State hemp laws can be confusing, but that hasn’t dampened the interest in Delta-8, a hemp-derived cannabinoid with mild psychoactive effects. Is Delta-8-THC legal in Ohio? And if it is, where can you get it?
Thankfully, yes! Ohio is one of the many states that have legalized all hemp derivatives. That means Delta-8 is legal and accessible in the state.
Here’s what you should know about Ohio Delta-8 laws before you buy:
Disclaimer: We’re always working to stay informed on the latest Delta-8 laws and research. However, state laws are subject to change and we advise that you do your own research to verify the information you find in this article. This is not intended as legal advice.
Table of Contents
Delta-8-THC and Federal Laws
Ohio Delta-8-THC Laws
Is Delta-8 a Controlled Substance in Ohio?
Delta-8-THC Possession Limits in Ohio
Is Delta-9-THC Legal in Ohio?
Where to Buy Delta-8 in Ohio
Do You Have to Be 21 to Buy Delta-8?
Is Delta-8 Legal in All 50 States?
Delta 8's federal status is confusing at first glance. Technically, Delta-8-THC has been listed as a Schedule I substance alongside Delta-9-THC for well over a decade.
More recently, however, the Hemp Farming Act of 2018 was signed into law. Under this legislation, hemp containing less than 0.3% Delta-9-THC became legal, as did any cannabinoids, extracts, or isomers derived from the legal hemp material.
In fact, Section 12619b of the 2018 Hemp Farming Act specifically addresses tetrahydrocannabinols in hemp. By extension of this new law, Delta-8-THC was legal, or so it seemed.
Here's the catch:
Most of the legal Delta-8 products on the market are made by "synthesizing" CBD. While federal hemp legislation currently allows the production and sale of naturally derived cannabinoids, it specifically prohibits all synthesized cannabinoids.
So where does this put Delta-8-THC, considering it is both a naturally occurring cannabinoid and can be synthesized from legal CBD?
To understand, you need to take a look at the method used to turn CBD into Delta 8, which is vastly different from the complex process that is generally used to create synthetic cannabinoids.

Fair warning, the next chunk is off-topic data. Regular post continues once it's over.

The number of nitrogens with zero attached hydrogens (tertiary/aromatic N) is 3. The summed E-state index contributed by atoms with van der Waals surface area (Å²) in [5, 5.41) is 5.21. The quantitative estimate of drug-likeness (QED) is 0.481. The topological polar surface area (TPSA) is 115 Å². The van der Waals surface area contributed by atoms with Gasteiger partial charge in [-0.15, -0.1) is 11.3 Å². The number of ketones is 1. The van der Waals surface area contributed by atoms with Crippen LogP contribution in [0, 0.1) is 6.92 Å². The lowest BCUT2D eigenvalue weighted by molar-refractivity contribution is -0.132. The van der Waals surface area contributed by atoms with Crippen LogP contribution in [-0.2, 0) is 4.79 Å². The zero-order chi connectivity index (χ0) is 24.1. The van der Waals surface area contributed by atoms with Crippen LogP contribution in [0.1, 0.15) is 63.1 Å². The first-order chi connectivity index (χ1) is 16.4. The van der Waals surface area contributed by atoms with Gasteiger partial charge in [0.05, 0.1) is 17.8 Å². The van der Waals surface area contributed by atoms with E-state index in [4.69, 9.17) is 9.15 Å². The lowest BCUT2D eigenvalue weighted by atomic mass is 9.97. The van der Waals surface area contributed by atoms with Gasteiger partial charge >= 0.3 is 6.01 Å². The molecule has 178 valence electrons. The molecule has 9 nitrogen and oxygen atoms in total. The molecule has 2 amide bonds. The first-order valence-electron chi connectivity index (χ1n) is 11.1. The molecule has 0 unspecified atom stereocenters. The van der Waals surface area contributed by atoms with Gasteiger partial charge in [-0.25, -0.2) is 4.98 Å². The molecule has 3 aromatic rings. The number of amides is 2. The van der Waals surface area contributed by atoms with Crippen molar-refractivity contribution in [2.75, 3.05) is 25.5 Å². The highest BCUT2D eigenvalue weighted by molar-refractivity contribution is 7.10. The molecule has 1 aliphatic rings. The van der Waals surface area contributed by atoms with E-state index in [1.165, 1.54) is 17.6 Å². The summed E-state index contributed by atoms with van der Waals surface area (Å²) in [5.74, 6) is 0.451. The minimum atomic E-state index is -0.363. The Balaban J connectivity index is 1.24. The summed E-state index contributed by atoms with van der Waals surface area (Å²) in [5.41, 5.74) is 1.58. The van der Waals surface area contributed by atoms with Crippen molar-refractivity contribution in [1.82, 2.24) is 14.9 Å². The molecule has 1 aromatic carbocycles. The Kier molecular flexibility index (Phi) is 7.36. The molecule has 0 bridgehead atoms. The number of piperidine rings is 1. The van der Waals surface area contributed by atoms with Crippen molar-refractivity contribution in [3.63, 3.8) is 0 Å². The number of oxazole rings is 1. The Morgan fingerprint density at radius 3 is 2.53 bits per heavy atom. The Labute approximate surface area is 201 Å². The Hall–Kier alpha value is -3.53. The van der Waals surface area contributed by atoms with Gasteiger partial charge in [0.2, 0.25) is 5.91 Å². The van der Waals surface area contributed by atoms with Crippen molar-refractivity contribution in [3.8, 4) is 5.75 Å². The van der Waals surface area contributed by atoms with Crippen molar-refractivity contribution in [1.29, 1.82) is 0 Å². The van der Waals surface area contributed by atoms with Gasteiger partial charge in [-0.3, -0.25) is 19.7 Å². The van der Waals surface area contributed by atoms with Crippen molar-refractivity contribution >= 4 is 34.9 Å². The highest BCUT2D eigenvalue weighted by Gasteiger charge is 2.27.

The conversion process between CBD and Delta 8 relies on a transfer of isomers, a process called isomerization, between the two cannabinoids. This means that Delta-8-THC technically exists as a hemp "isomer," which is covered by hemp's legal definition according to the 2018 law.
In other words, Delta-8 is made from hemp and considered to be a naturally occurring part of the hemp plant.
The types of cannabinoids that the DEA typically carve out as “synthetic” are liquid agents that are frequently applied to plant material, like K2 and Spice. Legal forms of synthetic cannabinoids, such as Marinol, also exist as prescription pharmaceuticals. Unlike Delta-8-THC, these substances are purely synthetic and made in a lab without the use of plant material.
Of course, laws regarding cannabinoids are still subject to change as hemp regulations are ironed out by both the DEA and FDA. For now, Delta 8 maintains a federally legal status, but state laws still may pose limitations on Delta-8-THC access.
Ohio updated legislation to legalize hemp and all hemp derivatives, including CBD, in July of 2019. The bill specifically defined hemp according to the definition used by federal law, which includes all cannabinoids, extracts, isomers, salts of isomers, and all other derivatives of hemp material.
Finally, the bill also updated the legal text used to define “tetrahydrocannabinols” where they are described as a scheduled substance in the state. The new text makes a specific exemptions for “tetrahydrocannabinols found in hemp and hemp products,” like Delta-8-THC.
Here are some highlights from the text:
(3) Hemp, as defined in section 928.01 of the Revised Code.
Ohio Revised Code » Title  IX AGRICULTURE – ANIMALS – FENCES » Chapter 928: Hemp and Hemp Products